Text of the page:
Work under way to remove bridge that collapsed in Baltimore harbor

Cranes at site of bridge collapse
(U.S. Coast Guard photo by Petty Officer 2nd Class Taylor Bacon)

While work has begun to remove the wreckage of the collapse of the Francis Scott Key Bridge blocking the Port of Baltimore, officials say it is still unknown how long it will take to rebuild the bridge and reopen the port to cargo ships. A 200-ton section of the bridge was removed late Sunday. 

The bridge collapsed in the early morning hours of March 26 when one of its supports was rammed by the containership Dali, which had lost power while exiting the harbor. Six workers on the bridge at the time died; the bodies of four of them have yet to be recovered.

The Unified Command Sunday said demolition crews continue to cut portions of the north side of the collapsed bridge truss. Two crane barges, a 650-ton crane and a 330-ton crane, are actively working on the scene. A statement from the command said removed wreckage is being transferred to a barge. A 230-ton land-based crane will offload and process the wreckage at Tradepoint Atlantic. Every lifting operation requires engineering analysis to inform salvage operation plans, according to the command.

Three dive teams with the command are surveying sections of the bridge and the Dali for future removal operations.

The command consists of:

    • U.S. Coast Guard
    • U.S. Army Corps of Engineers
    • Maryland Department of the Environment 
    • Maryland Transportation Authority
    • Witt O’Brien’s representing Synergy Marine
    • Maryland State Police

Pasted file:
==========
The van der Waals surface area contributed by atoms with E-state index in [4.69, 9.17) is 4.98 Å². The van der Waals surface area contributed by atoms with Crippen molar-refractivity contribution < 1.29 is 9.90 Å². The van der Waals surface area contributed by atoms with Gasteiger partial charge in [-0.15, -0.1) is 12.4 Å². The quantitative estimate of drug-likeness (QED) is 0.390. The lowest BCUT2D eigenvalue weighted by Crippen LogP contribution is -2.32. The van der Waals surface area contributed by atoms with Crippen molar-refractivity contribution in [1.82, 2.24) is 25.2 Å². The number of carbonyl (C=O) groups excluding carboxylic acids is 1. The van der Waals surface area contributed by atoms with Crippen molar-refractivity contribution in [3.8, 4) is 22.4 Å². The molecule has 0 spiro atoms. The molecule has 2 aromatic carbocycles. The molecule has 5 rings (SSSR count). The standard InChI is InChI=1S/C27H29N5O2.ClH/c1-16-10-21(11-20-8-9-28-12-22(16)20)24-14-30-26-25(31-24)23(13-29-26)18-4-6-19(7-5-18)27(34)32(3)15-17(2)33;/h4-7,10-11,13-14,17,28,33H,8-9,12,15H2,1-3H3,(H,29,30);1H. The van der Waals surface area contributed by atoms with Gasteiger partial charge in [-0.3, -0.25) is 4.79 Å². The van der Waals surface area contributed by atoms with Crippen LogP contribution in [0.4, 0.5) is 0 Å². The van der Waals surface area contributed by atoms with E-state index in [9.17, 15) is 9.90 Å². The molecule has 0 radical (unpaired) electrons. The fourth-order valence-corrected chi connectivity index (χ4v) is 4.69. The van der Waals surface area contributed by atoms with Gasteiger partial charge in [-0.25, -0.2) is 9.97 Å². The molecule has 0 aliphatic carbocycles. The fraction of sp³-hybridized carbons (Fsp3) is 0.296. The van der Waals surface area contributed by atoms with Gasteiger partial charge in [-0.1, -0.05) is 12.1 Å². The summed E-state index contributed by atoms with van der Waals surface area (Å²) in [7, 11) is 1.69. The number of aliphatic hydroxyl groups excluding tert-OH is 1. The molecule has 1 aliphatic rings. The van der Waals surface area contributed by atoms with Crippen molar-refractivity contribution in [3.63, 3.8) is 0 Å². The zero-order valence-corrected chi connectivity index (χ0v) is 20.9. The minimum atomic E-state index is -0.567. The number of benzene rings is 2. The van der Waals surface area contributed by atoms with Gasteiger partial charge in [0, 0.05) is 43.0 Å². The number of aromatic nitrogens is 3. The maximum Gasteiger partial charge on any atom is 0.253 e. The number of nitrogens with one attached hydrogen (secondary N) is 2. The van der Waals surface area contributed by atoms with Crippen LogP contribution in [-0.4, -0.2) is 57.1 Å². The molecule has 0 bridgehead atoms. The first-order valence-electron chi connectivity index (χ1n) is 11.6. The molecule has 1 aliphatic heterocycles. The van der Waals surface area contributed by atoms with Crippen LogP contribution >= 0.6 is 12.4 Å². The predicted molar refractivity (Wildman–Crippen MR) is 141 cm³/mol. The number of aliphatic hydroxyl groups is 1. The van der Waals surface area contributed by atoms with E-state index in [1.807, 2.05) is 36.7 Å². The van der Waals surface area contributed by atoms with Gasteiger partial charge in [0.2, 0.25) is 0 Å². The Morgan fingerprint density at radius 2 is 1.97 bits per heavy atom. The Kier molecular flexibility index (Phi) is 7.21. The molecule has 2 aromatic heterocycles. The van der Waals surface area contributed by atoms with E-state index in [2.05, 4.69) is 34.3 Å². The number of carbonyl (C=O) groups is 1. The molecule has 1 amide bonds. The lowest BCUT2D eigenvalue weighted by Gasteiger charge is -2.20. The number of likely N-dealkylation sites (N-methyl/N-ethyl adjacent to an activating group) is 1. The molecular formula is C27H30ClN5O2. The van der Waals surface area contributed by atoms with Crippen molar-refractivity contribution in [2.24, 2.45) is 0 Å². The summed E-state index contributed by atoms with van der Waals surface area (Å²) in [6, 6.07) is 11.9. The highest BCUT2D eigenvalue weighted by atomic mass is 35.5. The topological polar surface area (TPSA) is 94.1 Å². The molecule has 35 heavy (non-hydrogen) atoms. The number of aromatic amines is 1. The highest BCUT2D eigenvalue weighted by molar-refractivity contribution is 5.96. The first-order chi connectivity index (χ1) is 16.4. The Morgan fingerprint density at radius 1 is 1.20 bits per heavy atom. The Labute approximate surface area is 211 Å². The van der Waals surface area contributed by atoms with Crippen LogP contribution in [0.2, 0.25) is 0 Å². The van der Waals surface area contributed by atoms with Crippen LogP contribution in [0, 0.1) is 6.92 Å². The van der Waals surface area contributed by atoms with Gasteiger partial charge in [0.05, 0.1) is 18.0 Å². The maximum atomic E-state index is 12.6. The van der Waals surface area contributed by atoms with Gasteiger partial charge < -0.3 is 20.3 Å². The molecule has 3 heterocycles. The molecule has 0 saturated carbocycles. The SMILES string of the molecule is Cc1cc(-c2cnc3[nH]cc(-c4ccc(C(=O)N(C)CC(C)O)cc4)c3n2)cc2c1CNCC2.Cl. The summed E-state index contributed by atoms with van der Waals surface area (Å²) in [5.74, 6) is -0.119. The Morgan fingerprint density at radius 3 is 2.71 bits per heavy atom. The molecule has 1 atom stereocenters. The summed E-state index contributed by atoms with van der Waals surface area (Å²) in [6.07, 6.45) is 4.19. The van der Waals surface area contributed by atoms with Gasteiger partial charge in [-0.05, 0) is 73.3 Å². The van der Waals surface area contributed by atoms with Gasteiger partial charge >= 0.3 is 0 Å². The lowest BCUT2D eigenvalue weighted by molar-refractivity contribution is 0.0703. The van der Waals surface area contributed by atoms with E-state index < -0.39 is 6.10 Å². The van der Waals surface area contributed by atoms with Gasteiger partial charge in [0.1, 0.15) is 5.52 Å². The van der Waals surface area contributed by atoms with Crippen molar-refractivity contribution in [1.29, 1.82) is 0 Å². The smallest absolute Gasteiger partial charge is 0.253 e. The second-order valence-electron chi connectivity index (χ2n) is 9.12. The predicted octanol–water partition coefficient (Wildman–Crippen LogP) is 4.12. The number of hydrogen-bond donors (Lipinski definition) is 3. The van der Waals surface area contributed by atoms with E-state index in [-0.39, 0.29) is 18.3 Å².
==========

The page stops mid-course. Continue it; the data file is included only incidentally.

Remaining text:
Meanwhile, officials say there is no estimate of how long it will take to remove all of the debris, or when the port might be reopened to shipping traffic. Likewise, there is no estimate as to when construction could begin or when a new bridge would be completed. It took five years to build the former Francis Scott Key Bridge.

    The port continues to be open for truck transactions.

    The State of Maryland declared a state of emergency almost immediately after the bridge collapsed. That triggered an emergency declaration that provides relief from federal hours-of-service requirements in 49 CFR §§ 395.3 and 395.5 for motor carriers and drivers providing direct assistance to emergency relief efforts due to the bridge collapse..

    The Federal Motor Carrier Safety Administration the relief applies regardless of the motor carrier or origin of the trip, so long as the carrier or driver are providing direct assistance. Direct assistance includes transportation and other relief services provided by a motor carrier or driver related to the immediate restoration of essential services or essential supplies. The FMCSA said examples of direct assistance include transportation of heavy equipment and personnel into the area and removal of debris to assist state and local emergency efforts reopen the Port of Baltimore and the waterway impacted by the bridge collapse.